Scandinavian Defense Full Guide

Scandinavian Defense Full Guide

Want to annoy 1.e4 players from the very beginning? Then play the Scandinavian Defense (1.e4 d5). After seeing the Scandinavian on the board, we assure you that no 1.e4 player thinks: Oh thats fine. No. The Scandinavian is annoying, inconvenient, and surprising. That is why, if you are playing with Black, you should consider learning the Scandinavian Defense. Full guide below.

Scandinavian Defense

Why the Scandinavian Defense?

There are many reasons to play the Scandinavian Defense, also known as the Center-Counter Defense.

The main one is that its a sound chess opening for Black that takes White out of their comfort zone and gives Black winning chances.

The main idea of the Scandinavian Defense is to challenge Whites center immediately with 1d5.

Scandinavian Defense with 1...d5

Not only the pawn on e4 is now compromised, but now White also cannot play its favorite openings, such as the Ruy Lopez (2.Bb5), Italian Game (2.Bc4), or Scotch Opening (2.Nf3 & 3.d4), among others.

Another great advantage of the Scandinavian Defense is that Blacks Bishops usually do not get trapped behind their own pawns, an issue that is frequent when playing the Sicilian Defense or the French Defense, for instance.

One of the drawbacks of the Scandinavian Defense is that after 2.exd5, now the main response from Black is 2Qxd5:

Scandinavian Defense 2.exd5 Qxd5

And the Black Queen is on the middle of the board after only two moves, breaking the golden rule of do not move your Queen too early in the game.

However, this will not be an issue for Black, since there are many ways to make sure that the Queen is safe again very soon.

Main Moves in the Scandinavian Defense

Before getting into the main variations and alternatives, lets review what the most typical Scandinavian Defense first moves look like.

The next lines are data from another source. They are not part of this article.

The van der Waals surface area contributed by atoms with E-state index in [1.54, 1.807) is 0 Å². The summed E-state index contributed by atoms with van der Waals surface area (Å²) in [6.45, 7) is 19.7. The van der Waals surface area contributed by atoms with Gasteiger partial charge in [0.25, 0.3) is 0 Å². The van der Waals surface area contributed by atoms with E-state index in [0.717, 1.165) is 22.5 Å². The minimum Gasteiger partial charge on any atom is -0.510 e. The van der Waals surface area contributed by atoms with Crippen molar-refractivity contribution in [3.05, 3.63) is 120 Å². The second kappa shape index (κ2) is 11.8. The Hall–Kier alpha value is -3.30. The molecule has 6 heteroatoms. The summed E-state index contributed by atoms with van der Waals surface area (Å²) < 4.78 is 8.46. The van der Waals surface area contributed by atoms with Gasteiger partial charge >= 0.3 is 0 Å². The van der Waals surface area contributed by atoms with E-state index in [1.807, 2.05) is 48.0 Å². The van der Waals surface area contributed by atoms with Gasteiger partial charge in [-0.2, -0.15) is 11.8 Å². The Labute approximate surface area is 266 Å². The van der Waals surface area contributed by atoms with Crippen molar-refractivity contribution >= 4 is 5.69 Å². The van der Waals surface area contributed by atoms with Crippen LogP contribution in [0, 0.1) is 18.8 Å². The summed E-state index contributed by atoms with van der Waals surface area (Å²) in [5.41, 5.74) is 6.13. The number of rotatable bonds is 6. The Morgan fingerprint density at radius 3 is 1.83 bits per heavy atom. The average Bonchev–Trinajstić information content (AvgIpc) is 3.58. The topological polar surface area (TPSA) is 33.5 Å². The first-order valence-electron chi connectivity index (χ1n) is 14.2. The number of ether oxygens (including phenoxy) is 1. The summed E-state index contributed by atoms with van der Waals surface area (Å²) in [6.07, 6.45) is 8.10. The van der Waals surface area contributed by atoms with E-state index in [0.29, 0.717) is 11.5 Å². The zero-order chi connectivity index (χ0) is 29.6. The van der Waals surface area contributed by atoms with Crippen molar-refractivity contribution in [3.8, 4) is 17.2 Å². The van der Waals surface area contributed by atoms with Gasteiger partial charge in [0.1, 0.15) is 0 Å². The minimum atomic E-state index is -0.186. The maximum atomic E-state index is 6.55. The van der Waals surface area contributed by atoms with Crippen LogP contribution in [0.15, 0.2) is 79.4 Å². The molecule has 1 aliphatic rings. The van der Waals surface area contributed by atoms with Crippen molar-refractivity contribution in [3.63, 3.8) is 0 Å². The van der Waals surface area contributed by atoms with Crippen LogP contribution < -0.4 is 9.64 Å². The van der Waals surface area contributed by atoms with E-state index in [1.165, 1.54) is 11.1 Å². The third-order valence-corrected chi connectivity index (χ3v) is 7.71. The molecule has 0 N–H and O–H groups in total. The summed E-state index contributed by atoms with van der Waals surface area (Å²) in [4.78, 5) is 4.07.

Weve already seen that the game starts with 1.e4 d5, and that the most convenient way of playing for White is to simply take that pawn with 2.exd5, as we saw above.

Now Black has two main options, which are:

  • 2Qxd5
  • 2Nf6

Out of these two, 2Qxd5 is the main one by far (well examine 2Nf6 later):

Blacks Queen is out, and now its Whites turn.

Again, one move stands out, and that is 3.Nc3:

Scandinavian Defense 2Qxd5

An extremely natural and obvious move.

White is immediately punishing Black for taking out the Queen early.

Where should Black move its Queen now?

Two main options now:

  • 3Qa5
  • 3Qd6

Both moves are perfectly fine.

Black simply takes his Queen out of the danger zone and is preparing to play c6 and then Qc7 at some point in the near future.

Lets choose 3Qa5 for now.

Scandinavian Defense 3Qa5

The game usually continues with 4.d4 Nf6:

Scandinavian Defense 4.d4 Nf6

Nothing out of the ordinary here.

White occupies the center, and Black develops another piece.

5.Nf3 c6:

Scandinavian Defense 5.Nf3 c6

White has developed the other Knight, and Black has played the typical c6, which frees the c7 square for the Queen.

Now 6.Bc4 Bf5:

Scandinavian Defense 6.Bc4 Bf5

Again, two perfectly natural moves.

White develops its light-squared Bishop to the c4 square, eying the f7 spot, and Black plays Bf5 before closing the h3-c8 diagonal with the move e6.


Scandinavian Defense 7.Bd2

Whites Bishop is now on the same diagonal as the Black Queen, which is dangerous.

But Black doesnt need to hurry yet, and can now play 7e6 before retreating their Queen:

Scandinavian Defense 7e6

8.Nd5 Qd8:

Scandinavian Defense 8.Nd5 Qd8

And the position is balanced.

Black will develop soon its remaining Bishop to d6 and its remaining Knight to d7, and White is already prepared to castle either to the kingside or queenside.

The 3Qd6 Line

When Black plays 3Qd6 instead of 3Qa5:

Scandinavian Defense 3Qa5

Things are a little different but the logic of the position remains the same.